23 Apr 264 18.9 121 8.6 385 27.5
24 Apr 258 18.4 115 8.2 373 26.6
25 Apr 248 17.7 108 7.7 356 25.4
26 Apr 242 17.3 116 8.3 358 25.6
27 Apr 219 15.6 122 8.7 341 24.4
28 Apr 200 14.3 112 8.0 312 22.3
29 Apr 180 12.9 103 7.4 283 20.2
30 Apr 168 12.0 97 6.9 265 18.9
1 May 157 11.2 83 5.9 240 17.1
2 May 138 9.9 79 5.6 217 15.5

Conclusions:

  • The trends looks promising
  • Unlinked cases peaked on 21 April, which was exactly the day the Prime Minister addressed Singapore which was followed by policies that furthered tightened the CB with barbers and bubble tea establishments closing
  • While unlinked community cases have more than halved since 17 April, the unlinked cases involving WP holders NOT residing in dorms have proved to be a tougher nut to crack, the downward trend in this category is not as pronounced as the unlinked community cases. This is very worthy of our concern.

One caveat is that you have to use the individual daily reports and not rely on just the report of the current (latest) day because figures change for a certain day when cases become linked after several days of investigations.  For example for the Situation Report dated 18 April, the number of unlinked cases for WP holders NOT in dorms was 13 for 18 April. But this same statistic for 18 Apr dropped to 5 by the time the Situation Report for 23 April was published.

The average total unlinked cases for both categories is now 15.5 for a 14-day period. Hopefully, by the end of CCB, this will drop to <5. In places like Taiwan and HK, the total number of cases (whether linked or unlinked) is in the single-digits, so aiming for the same number for us just for unlinked cases alone is not a tall order. For example, since 15 April, HK has not had more than 5 cases a day, linked and unlinked. The same goes for Taiwan, which other than for 22 cases reported on 19 April due to cases found on a warship, they too haven’t had more than 5 cases a day either. In South Korea, new cases a day are now in the single digits, and the highest number they have had since 15 April was 22 cases. But Korea is a country with 51 million people, about nine times the size of Singapore.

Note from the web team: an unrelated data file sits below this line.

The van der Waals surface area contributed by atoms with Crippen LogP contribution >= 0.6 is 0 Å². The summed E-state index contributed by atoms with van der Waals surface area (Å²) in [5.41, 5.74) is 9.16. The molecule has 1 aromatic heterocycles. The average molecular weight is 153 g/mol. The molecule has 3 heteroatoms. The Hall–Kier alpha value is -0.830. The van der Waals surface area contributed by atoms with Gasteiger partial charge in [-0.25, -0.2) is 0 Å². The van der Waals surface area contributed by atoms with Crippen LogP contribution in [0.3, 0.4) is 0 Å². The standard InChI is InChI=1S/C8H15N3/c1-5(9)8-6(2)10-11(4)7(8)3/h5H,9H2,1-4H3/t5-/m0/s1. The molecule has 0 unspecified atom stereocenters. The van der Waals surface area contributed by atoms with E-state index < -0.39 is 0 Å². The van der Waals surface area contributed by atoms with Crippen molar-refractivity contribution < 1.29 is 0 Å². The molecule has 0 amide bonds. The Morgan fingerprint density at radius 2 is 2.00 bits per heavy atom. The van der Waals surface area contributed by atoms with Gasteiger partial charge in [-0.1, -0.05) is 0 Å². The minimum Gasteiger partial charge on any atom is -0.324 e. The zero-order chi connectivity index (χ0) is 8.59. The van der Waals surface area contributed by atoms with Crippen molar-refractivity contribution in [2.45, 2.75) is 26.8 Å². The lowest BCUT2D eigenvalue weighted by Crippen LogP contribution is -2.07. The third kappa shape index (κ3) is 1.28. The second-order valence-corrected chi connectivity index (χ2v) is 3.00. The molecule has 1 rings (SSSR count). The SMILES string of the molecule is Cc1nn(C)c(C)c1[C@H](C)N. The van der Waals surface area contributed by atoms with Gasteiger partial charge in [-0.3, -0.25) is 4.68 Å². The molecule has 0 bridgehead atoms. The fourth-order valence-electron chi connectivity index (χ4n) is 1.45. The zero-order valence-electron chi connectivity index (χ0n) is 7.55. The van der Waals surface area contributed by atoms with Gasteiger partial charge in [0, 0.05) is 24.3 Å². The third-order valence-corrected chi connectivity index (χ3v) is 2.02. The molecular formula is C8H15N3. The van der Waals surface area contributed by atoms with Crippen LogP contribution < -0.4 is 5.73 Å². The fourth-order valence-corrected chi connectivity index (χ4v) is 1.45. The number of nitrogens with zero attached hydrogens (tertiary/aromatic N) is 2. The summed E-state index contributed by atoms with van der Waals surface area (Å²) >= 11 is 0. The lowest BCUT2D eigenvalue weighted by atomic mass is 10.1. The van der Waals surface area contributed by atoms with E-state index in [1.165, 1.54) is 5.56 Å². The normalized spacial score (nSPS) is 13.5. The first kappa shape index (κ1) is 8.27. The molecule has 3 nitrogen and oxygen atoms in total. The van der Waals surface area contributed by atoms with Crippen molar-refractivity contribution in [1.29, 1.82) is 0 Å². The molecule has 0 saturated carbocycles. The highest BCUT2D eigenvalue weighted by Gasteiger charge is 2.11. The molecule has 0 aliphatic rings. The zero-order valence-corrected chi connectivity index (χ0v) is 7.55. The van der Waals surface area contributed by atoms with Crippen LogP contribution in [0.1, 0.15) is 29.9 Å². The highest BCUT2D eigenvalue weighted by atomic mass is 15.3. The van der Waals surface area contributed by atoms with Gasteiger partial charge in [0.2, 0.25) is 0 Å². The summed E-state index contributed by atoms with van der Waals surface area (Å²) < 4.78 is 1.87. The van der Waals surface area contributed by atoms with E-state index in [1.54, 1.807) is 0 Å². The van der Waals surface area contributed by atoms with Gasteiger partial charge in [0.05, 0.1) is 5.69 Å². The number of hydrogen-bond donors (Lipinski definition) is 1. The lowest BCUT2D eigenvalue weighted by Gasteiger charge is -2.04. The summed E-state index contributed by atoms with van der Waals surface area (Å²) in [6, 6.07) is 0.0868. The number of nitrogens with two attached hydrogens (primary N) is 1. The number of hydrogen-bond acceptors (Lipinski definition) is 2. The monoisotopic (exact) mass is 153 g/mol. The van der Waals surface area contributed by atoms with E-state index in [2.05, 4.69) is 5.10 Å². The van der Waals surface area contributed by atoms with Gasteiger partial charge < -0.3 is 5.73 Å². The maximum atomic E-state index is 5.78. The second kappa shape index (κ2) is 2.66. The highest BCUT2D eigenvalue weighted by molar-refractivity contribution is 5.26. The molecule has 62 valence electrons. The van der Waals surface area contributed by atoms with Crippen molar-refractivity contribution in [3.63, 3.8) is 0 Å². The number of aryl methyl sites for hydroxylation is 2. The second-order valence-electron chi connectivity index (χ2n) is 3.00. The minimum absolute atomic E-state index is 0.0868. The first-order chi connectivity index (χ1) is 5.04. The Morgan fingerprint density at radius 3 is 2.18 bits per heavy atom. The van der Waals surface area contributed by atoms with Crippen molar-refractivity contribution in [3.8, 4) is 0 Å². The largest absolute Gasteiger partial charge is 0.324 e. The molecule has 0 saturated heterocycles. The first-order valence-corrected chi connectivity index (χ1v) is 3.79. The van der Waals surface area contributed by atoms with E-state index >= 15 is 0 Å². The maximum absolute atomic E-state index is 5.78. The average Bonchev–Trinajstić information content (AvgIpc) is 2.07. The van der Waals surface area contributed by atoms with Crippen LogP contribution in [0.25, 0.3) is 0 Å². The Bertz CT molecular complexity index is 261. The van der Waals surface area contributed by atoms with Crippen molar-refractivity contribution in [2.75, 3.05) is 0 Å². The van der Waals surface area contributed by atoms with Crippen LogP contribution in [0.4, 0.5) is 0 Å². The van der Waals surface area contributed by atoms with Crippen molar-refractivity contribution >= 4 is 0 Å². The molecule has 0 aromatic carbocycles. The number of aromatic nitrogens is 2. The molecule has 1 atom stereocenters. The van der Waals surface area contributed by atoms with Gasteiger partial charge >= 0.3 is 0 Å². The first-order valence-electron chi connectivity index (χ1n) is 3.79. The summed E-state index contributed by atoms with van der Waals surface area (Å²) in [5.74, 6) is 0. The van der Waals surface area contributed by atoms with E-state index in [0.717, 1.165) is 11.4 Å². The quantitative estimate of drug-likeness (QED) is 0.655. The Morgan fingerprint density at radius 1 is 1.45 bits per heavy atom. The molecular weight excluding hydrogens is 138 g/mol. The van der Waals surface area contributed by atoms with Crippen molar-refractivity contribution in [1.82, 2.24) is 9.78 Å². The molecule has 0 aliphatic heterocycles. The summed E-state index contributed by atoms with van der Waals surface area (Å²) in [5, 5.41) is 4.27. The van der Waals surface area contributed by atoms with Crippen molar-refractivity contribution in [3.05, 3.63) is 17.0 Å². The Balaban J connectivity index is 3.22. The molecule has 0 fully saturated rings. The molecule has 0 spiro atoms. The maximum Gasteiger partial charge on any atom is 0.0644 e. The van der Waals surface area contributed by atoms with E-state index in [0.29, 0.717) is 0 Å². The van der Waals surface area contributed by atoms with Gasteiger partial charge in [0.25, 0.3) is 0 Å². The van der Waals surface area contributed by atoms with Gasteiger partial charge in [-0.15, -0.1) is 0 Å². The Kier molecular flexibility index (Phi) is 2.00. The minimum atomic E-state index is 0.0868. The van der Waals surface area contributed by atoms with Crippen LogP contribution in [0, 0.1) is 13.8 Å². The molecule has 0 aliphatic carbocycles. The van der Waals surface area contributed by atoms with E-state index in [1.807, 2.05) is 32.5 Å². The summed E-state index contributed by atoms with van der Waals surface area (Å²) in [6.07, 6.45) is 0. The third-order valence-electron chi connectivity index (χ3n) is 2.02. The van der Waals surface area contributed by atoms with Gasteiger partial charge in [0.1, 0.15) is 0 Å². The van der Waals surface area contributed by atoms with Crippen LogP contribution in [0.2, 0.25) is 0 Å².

There are policies, and then there are policies. As we are now into the 5th month of our struggle with Covid-19, let’s look at some of them. This hobbit thinks policies can be roughly grouped into the good, the bad, and the mysterious.

 

The Good

Recently, the SMC has just modified the requirements for CME in this current cycle in response to a request from the SMA. All Covid-19 related CME activities are now considered Core points for all doctors. Also, the cap for self-reading of journals (Category 3A) has been raised from 10 to 20 points. This is very good.

The locum rates for doctors who work at Community Isolation Facilities (CIF) is $130 per hour. This is a very fair deal. Good too.

In a Webinar, the DMS said MOH was committed to support all PHPC clinics with free PPEs beyond the initially stated 12 weeks. This is to be welcomed too.

 

The Bad

Let’s imagine this – you are one of the squad leaders on top of Helm’s Deep in Part 2, Twin Towers of The Lord of the Rings Trilogy. You are put in a charge of a squad of 10 elven archers and you and your squad face this sea of orcs, trolls and Uruk-hais marching towards you. You are scared shitless. But you swallow your fear in spades and await the onslaught from these beasts with your small squad of elves as well as the rest of the Elven and Human Army. Suddenly, this guy comes up behind you and says in an authoritative tone, “Dude, I am cutting your squad strength by half. You now only have 5 archers left. Good luck”.